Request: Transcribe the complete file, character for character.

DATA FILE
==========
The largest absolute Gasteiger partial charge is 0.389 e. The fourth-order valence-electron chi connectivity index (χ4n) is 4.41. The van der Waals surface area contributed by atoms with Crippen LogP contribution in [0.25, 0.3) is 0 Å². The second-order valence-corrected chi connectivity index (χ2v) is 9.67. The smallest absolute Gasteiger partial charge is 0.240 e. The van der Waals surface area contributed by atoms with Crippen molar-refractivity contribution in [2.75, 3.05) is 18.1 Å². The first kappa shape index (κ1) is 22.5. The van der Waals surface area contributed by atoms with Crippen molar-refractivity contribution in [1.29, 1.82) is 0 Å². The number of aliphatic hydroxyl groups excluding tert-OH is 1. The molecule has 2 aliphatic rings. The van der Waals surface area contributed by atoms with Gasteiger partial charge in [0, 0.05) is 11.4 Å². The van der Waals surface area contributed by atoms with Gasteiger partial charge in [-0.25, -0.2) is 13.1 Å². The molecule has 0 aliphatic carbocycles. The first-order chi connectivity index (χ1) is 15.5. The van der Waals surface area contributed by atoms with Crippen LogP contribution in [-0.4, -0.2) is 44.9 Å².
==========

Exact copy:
The largest absolute Gasteiger partial charge is 0.389 e. The fourth-order valence-electron chi connectivity index (χ4n) is 4.41. The van der Waals surface area contributed by atoms with Crippen LogP contribution in [0.25, 0.3) is 0 Å². The second-order valence-corrected chi connectivity index (χ2v) is 9.67. The smallest absolute Gasteiger partial charge is 0.240 e. The van der Waals surface area contributed by atoms with Crippen molar-refractivity contribution in [2.75, 3.05) is 18.1 Å². The first kappa shape index (κ1) is 22.5. The van der Waals surface area contributed by atoms with Crippen molar-refractivity contribution in [1.29, 1.82) is 0 Å². The number of aliphatic hydroxyl groups excluding tert-OH is 1. The molecule has 2 aliphatic rings. The van der Waals surface area contributed by atoms with Gasteiger partial charge in [0, 0.05) is 11.4 Å². The van der Waals surface area contributed by atoms with Gasteiger partial charge in [-0.25, -0.2) is 13.1 Å². The molecule has 0 aliphatic carbocycles. The first-order chi connectivity index (χ1) is 15.5. The van der Waals surface area contributed by atoms with Crippen LogP contribution in [-0.4, -0.2) is 44.9 Å².